What is Bluetooth Low Energy?

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For those of you into your bluetooth, the new Bluetooth Smart is a must have. It uses Bluetooth Low Energy (BLE) technology, which is a wireless computer network technology. The difference between the old Bluetooth and the new Bluetooth Smart is that it has became more efficient. The new version has a much smaller power consumption rate and is cheaper than the original, all the while maintaining a similar communication range.

The BLE, as you might imagine, is being used in a number of innovative ways. There is currently a new tracking device called Guardian on that uses BLE technology to combine with a smart phone app, a small, wearable device that is light, effective, and compared to other GPS based trackers, is rather inexpensive. In the GPS tracker market one of the main things you have to know about is battery life. Normal GPS trackers have batteries that only last around 24 hours, which could become a hindrance by someone using one. The new Guardian battery lasts for 4 months. The tracker itself retails at $29.95, which is considerably cheaper than comparable GPS trackers. It is ironic as well that this GPS tracker has managed to target two separate markets and one which is, at first glance, a bit puzzling.

When most of us think about what we have seen GPS trackers being used for,it is hard not to think of a crime or action movie where some criminal was using or being tracked by one of these gadgets. This has given them a fairly negative connotation, so I was initially surprised to think that trackers could advertise towards the parental market. Then again, I can see why parents would love to keep track of their child’s every move, and it would be good in case of an attempted abduction, it seems like another step towards living in a futuristic world. Whatever it leads to, one thing is for sure: with such an inexpensive and highly efficient unit, the Guardian tracker is set to take their share of the market. For whatever their individual reasons, one thing every customer notices when choosing a product is price and Guardian’s price will be hard to beat.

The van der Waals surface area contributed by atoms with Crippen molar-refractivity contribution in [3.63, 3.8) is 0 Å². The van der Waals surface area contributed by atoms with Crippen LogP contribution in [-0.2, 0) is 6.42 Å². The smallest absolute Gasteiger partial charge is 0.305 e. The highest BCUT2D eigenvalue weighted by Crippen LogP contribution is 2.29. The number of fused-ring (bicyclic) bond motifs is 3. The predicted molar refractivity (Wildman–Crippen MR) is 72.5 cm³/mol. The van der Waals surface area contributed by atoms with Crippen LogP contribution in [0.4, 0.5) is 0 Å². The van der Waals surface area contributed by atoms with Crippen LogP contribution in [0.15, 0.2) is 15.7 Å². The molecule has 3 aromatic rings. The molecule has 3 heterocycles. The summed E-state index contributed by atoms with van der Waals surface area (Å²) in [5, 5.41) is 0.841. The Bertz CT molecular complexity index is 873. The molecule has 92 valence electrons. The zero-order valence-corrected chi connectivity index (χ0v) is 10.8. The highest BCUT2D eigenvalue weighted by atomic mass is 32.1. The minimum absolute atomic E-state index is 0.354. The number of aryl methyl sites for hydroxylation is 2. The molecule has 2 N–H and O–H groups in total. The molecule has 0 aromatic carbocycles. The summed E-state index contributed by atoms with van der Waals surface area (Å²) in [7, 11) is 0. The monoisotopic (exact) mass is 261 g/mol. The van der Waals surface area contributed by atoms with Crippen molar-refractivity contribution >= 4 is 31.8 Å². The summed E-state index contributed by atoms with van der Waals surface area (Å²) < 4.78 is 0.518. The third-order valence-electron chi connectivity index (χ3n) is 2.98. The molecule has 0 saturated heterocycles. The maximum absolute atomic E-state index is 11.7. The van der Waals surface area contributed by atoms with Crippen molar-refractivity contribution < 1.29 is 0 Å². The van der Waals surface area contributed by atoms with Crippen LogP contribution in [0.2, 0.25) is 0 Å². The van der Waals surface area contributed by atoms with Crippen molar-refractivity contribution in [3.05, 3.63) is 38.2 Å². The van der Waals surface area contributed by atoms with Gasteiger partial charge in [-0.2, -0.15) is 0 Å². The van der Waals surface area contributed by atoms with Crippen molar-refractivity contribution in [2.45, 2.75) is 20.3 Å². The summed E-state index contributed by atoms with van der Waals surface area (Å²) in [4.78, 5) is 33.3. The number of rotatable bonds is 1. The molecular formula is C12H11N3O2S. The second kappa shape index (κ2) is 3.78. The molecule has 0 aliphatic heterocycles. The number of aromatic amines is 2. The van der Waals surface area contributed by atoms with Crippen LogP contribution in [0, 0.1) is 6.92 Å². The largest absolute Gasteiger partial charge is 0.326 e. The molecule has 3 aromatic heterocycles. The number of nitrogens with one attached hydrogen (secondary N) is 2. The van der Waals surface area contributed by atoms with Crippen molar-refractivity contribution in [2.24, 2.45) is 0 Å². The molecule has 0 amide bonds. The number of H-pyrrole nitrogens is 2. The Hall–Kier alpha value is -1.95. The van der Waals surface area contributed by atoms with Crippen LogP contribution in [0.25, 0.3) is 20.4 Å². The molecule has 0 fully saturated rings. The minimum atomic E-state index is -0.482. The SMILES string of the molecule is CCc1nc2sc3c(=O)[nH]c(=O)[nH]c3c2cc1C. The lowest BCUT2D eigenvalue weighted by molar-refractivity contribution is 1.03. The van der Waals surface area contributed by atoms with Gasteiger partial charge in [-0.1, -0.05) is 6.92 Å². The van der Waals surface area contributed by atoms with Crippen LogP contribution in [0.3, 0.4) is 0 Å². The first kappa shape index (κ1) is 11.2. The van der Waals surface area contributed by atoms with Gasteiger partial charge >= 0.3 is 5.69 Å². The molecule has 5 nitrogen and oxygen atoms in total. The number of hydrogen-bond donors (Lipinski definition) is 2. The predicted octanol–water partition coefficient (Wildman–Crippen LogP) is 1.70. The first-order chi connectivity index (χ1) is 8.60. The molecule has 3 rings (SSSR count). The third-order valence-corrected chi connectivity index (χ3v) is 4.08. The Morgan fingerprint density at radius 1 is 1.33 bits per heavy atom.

I found this overall subject matter quite confusing at first due to the industry specific acronyms, so it is worth taking a few minutes to familiarize yourself with the BLE’s key terms and concepts:

  • Generic Attribute Profile (GATT) – The GATT profile is a general specification for sending and receiving short pieces of data called ‘attributes’ over a BLE link. Currently, all of the low energy application profiles are based on GATT.
  • Bluetooth SIG defines profiles for low energy devices. A profile is the specification for how a device works with any specific application. An interesting attraction in these is that you can run more than one profile on a device, effectively using it for two different things that need to work in combination, such as a heart rate monitor and a battery level detector.
  • Attribute Protocol (ATT) – The ATT protocol is the platform onto which the GATT was built. This is also sometimes referred to as GATT/ATT, and is optimized to run on BLE devices and uses hardly any bytes to operate.
  • Identifier (UUID) is a standardized 128-bit format for a string ID which is used to uniquely identify information. The attributes transported by ATT are formatted as characteristics and services.
  • Characteristic—A characteristic contains a single value and 0-n descriptors that describe the characteristic’s value. A characteristic can be thought of as a type, analogous to a class.
  • Descriptor—Descriptors are defined attributes that describe a characteristic value. For example, a descriptor might specify a human-readable description, an acceptable range for a characteristic’s value, or a unit of measure that is specific to a characteristic’s value.
  • Service—A service is a collection of characteristics.

To learn more about BLE you can read up on it at www.bluetooth.org





Michael Mulcreevy

Michael Mulcreevy is a writer and researcher and studied sustainability. He has special interests in technological advancements in the computer age and writes on all things current and future based such as systems for community resilience.

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